Absolutely. One scenario could be a bank mining data and realising a customer is constantly spending money at the local garage on repairing an ageing car. The bank’s systems should talk to each other and the lending system could then underwrite a loan for the customer and inform the customer that they are eligible for new car finance.

It could go even further than that, the lending system could talk to the personal banking system and let the customer know that they could put a down payment on a new car that very day without affecting their cash flow. Through mining intelligence a bank could trigger a new relationship with a valued customer. That is digitalisation and the entire scenario is untouched by human hands. The technology is there to do this.

We are seeing this proliferate a lot more across many industries. They need to know what customers are spending on and what they could be spending on. It all starts with the data.

It is about turning the data that was sitting in a payment system, for example, into information that you can act on. It is about getting that information and the right knowledge and doing something with it to improve the bottom line.

Banks are also spending a lot on mobile and on apps. Some banks are building their own app stores.

How do you think the fintech revolution is impacting the traditional financial services sector?

One of the things that is happening is banks are starting to invest in fintech start-ups. The VC arm of the banks are making investments while some of the more aggressive one are starting to buy them. Many of the banks have innovation labs and are inviting fintech start-ups in to show their wares and the result might be funding or a purchase.

We are also starting to see different industries encroaching on banking, such as Tesco Bank. Telecoms firms are getting into the banking game in terms of mobile banking. Orange just bought a bank in Australia. There are a lot of these new entrants coming in and starting to zap up the banking revenue. Apple Pay was a big example – it is not just about payments – but about controlling the digital wallet, security around payments and charging banks 10-15 basis points for that extra layer of security.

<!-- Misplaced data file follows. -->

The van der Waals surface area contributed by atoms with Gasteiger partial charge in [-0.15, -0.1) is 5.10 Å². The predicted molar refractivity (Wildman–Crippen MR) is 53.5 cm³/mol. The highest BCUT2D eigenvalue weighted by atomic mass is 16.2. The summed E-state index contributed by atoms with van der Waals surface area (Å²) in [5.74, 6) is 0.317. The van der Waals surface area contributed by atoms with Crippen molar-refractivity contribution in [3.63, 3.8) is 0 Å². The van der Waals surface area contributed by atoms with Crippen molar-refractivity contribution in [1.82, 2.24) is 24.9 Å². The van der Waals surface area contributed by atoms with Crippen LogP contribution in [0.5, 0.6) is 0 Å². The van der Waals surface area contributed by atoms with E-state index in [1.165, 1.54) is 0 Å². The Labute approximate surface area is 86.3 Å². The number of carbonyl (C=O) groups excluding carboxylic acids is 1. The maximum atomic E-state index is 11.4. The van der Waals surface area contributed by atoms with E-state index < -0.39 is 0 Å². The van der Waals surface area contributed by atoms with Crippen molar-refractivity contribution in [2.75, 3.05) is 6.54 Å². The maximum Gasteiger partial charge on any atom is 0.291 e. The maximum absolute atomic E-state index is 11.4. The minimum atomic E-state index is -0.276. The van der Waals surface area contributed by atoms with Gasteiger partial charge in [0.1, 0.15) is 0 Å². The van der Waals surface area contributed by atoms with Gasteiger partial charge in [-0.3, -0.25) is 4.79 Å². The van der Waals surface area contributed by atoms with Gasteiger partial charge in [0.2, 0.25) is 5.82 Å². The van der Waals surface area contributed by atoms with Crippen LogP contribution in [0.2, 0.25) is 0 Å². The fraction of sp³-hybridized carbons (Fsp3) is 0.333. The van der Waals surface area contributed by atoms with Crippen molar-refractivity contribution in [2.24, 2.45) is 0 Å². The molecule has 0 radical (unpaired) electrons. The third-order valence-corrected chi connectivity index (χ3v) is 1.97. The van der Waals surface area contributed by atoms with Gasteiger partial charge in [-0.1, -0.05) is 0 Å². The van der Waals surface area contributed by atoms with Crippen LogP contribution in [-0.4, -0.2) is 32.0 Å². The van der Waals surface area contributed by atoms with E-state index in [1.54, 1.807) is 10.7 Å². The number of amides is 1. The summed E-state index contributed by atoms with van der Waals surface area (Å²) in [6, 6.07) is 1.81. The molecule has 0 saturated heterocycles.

The interesting thing about it, when banks pushed back and said what’s in it for us, Tim Cook told them it is a chance to be part of a great brand.

On the more mundane side, banks are updating core banking systems that have been running for 40 years, upgrading ATMs and branch renewal. The banks are asking themselves what should the branch of the future look like?

It might look different but there will be a place for the branch. The new millennials are doing more and more online and you need to have that channel, a mobile channel, but there is also a place for the branch as a place to sell services and consult with customers.

In terms of the wider IT industry, do you agree that we are firmly in the post-PC era?

I wouldn’t say the PC era is over and I wouldn’t say it is business as usual. I think it is probably becoming a little replaced by what we call the internet of things. The PC becomes another thing in the overall arena. We are seeing amazing things happen. In the oil and gas business and we are starting to see unmanned offshore oil rigs that are basically run by sensors with a constant flow of information from the oil rig to a central source. The overall point is that anything can be a computer today.

Look at GE manufacturing jet engines that have a constant flow of data back to GE on performance, troubleshooting 24×7. It’s not like there’s a guy in cockpit, not sitting with a PC, it’s all just happening

I wouldn’t say that the era of the PC is over but it is heading in that direction.

John Kennedy is a journalist who served as editor of Silicon Republic for 17 years